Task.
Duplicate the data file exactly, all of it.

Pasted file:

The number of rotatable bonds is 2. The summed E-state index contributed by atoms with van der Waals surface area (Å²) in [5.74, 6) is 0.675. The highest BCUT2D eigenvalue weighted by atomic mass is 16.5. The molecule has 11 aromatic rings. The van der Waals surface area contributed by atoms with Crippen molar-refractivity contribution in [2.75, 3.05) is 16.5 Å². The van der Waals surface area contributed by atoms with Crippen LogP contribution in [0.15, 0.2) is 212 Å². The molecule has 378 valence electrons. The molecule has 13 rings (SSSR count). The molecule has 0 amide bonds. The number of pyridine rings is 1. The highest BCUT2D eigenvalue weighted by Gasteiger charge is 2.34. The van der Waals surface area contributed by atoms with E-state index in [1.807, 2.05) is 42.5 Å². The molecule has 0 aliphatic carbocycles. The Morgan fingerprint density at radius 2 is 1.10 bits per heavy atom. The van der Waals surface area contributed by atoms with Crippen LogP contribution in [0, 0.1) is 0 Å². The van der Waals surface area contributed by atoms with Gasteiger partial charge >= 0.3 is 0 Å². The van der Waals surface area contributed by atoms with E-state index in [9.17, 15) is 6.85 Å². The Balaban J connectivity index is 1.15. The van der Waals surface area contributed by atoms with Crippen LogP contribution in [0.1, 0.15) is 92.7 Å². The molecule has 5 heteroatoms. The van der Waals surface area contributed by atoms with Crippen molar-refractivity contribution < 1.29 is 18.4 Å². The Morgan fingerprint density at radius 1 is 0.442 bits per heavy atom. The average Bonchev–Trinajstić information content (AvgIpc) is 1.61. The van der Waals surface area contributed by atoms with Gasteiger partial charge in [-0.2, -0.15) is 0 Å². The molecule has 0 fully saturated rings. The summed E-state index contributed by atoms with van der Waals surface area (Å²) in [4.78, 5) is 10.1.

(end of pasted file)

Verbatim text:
The number of rotatable bonds is 2. The summed E-state index contributed by atoms with van der Waals surface area (Å²) in [5.74, 6) is 0.675. The highest BCUT2D eigenvalue weighted by atomic mass is 16.5. The molecule has 11 aromatic rings. The van der Waals surface area contributed by atoms with Crippen molar-refractivity contribution in [2.75, 3.05) is 16.5 Å². The van der Waals surface area contributed by atoms with Crippen LogP contribution in [0.15, 0.2) is 212 Å². The molecule has 378 valence electrons. The molecule has 13 rings (SSSR count). The molecule has 0 amide bonds. The number of pyridine rings is 1. The highest BCUT2D eigenvalue weighted by Gasteiger charge is 2.34. The van der Waals surface area contributed by atoms with E-state index in [1.807, 2.05) is 42.5 Å². The molecule has 0 aliphatic carbocycles. The Morgan fingerprint density at radius 2 is 1.10 bits per heavy atom. The van der Waals surface area contributed by atoms with Crippen LogP contribution in [0, 0.1) is 0 Å². The van der Waals surface area contributed by atoms with Gasteiger partial charge >= 0.3 is 0 Å². The van der Waals surface area contributed by atoms with E-state index in [9.17, 15) is 6.85 Å². The Balaban J connectivity index is 1.15. The van der Waals surface area contributed by atoms with Crippen LogP contribution in [0.1, 0.15) is 92.7 Å². The molecule has 5 heteroatoms. The van der Waals surface area contributed by atoms with Crippen molar-refractivity contribution < 1.29 is 18.4 Å². The Morgan fingerprint density at radius 1 is 0.442 bits per heavy atom. The average Bonchev–Trinajstić information content (AvgIpc) is 1.61. The van der Waals surface area contributed by atoms with Gasteiger partial charge in [-0.2, -0.15) is 0 Å². The molecule has 0 fully saturated rings. The summed E-state index contributed by atoms with van der Waals surface area (Å²) in [4.78, 5) is 10.1.